International Foresters Meet to Improve Global Forestry Reporting
The world’s forests are complex and ever-changing. Yet as a growing human population places greater demands on forest lands for forest products, land for conversion to agriculture and as a means to reduce net greenhouse gas emissions it is clear that information on the world’s forest is vital to the future of the forest management.
The Food and Agriculture Organization of the United Nations (FAO) and the Finnish Forest Research Institute (Metla) are cooperating this week with more than 40 experts from international organizations, research institutes, NGOs and member countries to look for new ways to improve global forest monitoring and assessment. This cooperation is taking place through a meeting from 13-15 September at the Pajulahti Sport Institute, Nastola, Finland and will help FAO improve the long-term strategy for monitoring and reporting on the world’s forests. This workshop is kindly supported by the Government of Finland through the Ministry of Agriculture and Forestry and the Ministry of Foreign Affairs.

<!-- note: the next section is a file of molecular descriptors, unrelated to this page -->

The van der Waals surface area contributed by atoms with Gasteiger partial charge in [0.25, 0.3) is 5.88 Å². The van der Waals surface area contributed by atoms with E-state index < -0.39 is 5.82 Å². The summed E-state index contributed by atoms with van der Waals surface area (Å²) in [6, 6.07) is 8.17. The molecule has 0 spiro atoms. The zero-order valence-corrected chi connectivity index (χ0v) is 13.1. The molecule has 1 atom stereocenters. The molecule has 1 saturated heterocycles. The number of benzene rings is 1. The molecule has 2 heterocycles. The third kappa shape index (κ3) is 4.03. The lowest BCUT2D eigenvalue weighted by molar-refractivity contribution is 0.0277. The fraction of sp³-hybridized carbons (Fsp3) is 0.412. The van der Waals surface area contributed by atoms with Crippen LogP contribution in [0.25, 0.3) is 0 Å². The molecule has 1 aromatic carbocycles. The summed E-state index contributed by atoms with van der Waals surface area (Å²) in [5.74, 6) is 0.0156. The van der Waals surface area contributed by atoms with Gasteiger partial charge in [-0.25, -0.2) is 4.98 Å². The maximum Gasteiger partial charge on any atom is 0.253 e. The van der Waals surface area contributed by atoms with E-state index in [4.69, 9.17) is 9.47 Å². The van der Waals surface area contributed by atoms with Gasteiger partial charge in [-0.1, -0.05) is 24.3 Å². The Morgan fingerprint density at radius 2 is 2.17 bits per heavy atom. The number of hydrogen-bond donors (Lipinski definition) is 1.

Improvements in reporting will enhance the accuracy of reports on key questions such as – how much forest area exists and how is it changing, how much wood and carbon is contained in the world’s forest and how many jobs are dependent on forests and forestry. Good quality answers to these questions become even more important as the international community debates how to best help forest managers improve carbon storage in forests, protect biodiversity while at the same time providing needed products and livelihoods.
For more information on the meeting and the kind of reporting being discussed in Nastola, please visit the website
Forest - Knowledge - Know-how - Well-being